# Intuitive explanation of stochastic portfolio theory

Fernholz and Karatzas have published various papers about so called stochastic portfolio theory. Basically they say that the return to be expected from a portfolio on the long run is rather the growth rate $$\gamma = \mu - \frac12 \sigma^2$$ than $\mu$, where $\mu$ is the drift coefficient of the price process $S_t$ which solves the following SDE: $$dS_t = \mu S_t dt + \sigma S_t dB_t.$$

One can argue with Ito's lemma, with the geometric mean of a lognormal random variable and similar - but what is the intuition behind this?

As references see Stochastic Portfolio Theory and Stock Market Equilibrium by Fernholz and Shay for the first paper on this and Does a Low Volatility Portfolio Need a “Low Volatility Anomaly?” by Meidan as a more recent reference.

If I am not mistaken then the above SDE would look like this $$dS_t = (\mu-\sigma^2/2) S_t dt + \sigma S_t \circ dB_t$$ in Stratonovich form and one sees the "correct" growth rate... which is another link. But what is the big picture of all this?

• My understanding of SPT is that the relative market capitalization of stocks in the market is stable. Therefore if a firm is successful, its market share will increase, but to maintain this stability its drift will go down to allow others to catch up. I am not sure where you got this drift expression from, do you have a reference? – Kiwiakos Nov 11 '15 at 11:24
• SPT says something about this. But isn't the start of this line of thoughts in the growth rate observation? I added 2 references above. – Richard Nov 11 '15 at 11:45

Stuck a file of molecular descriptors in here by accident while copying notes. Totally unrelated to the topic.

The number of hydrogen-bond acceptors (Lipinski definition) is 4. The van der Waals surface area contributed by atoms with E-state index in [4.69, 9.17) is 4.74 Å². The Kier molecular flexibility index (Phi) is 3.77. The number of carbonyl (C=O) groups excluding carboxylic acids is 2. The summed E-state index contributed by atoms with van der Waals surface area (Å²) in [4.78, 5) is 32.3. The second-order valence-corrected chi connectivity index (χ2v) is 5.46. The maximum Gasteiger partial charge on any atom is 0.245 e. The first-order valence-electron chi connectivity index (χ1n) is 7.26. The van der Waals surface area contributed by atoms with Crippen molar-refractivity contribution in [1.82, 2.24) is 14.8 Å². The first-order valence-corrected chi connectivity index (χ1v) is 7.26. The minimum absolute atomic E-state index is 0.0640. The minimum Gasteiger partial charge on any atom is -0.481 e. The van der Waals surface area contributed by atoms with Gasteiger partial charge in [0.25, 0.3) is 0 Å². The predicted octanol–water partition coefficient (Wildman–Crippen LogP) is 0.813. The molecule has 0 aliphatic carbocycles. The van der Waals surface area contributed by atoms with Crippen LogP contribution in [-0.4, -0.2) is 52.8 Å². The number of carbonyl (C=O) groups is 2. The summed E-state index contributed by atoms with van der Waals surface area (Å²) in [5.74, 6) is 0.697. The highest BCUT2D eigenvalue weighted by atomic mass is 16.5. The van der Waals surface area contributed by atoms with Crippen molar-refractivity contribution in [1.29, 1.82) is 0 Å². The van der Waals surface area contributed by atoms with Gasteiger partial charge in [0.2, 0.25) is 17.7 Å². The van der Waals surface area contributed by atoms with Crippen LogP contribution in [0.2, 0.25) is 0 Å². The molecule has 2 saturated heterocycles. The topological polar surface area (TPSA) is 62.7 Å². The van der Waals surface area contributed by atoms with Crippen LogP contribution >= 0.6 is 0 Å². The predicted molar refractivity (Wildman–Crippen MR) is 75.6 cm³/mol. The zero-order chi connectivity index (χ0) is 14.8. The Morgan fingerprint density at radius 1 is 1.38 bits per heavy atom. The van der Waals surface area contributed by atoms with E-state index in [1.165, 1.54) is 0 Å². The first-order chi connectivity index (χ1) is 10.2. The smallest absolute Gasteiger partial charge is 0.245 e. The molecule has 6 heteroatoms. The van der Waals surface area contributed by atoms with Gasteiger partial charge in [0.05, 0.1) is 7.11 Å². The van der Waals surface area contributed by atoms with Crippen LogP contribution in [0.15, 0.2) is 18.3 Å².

• Thx for the refs, I think I understand your question. Imagine a BGM with zero drift starting from 100. For large horizons the expected value might be 100, but if you look at specific paths they either go to zero or blow up, in fact as time inceases all paths will eventually go to zero. So they say that the mean is not representative and the look at the median instead. – Kiwiakos Nov 11 '15 at 12:09
• No, there should be more to it ... I will do some more research but what they look at is somehing like the average annual return over longer periods which is the geometric mean of the GBM ... – Richard Nov 11 '15 at 12:27
• I am sure @MarkJoshi could help us out here ;) – Richard Nov 11 '15 at 13:30

This will depend on the definition of "return on the long run". If we define the annualized return on the long run by $\frac{1}{T}\ln \frac{S_T}{S_0}$ for a certain time $T$ in the future, then \begin{align*} E\left( \frac{1}{T}\ln \frac{S_T}{S_0} \right) = \mu-\frac{1}{2}\sigma^2, \end{align*} as claimed. Note that $\mu$ is the instant, or instantaneous, return.
What we also see using this here, is that if returns are log-normally distributed, ie. $$1 + r = \exp(\mu + \sigma Z),$$ with $Z$ standard-normal, then $$E[1+r] = \exp(\mu + \frac 12 \sigma^2)$$ holds. But the geometric mean $GM$ is given by $\exp(\mu)$ and we have $$\log(GM) = \mu = \log(E[1+r]) - \sigma^2 /2$$
and the average annual return $aan$ over $n$ years $$1 + aan = (\prod_{i=1}^n (1+r_i))^{1/n}$$ is just the same as the geometric mean. Finally after $n$ years we have $$\prod_{i=1}^n (1+r_i) = (1 + aan)^n$$ we should care about the geometric mean most.
One more observation: One cans show that for $x$ close to zero it holds that $$\log(1+x) \approx x - \frac{x^2}{2}.$$ Then taking the expecation we get $$E\log(1+x) \approx \mu - \frac{\sigma^2}{2}.$$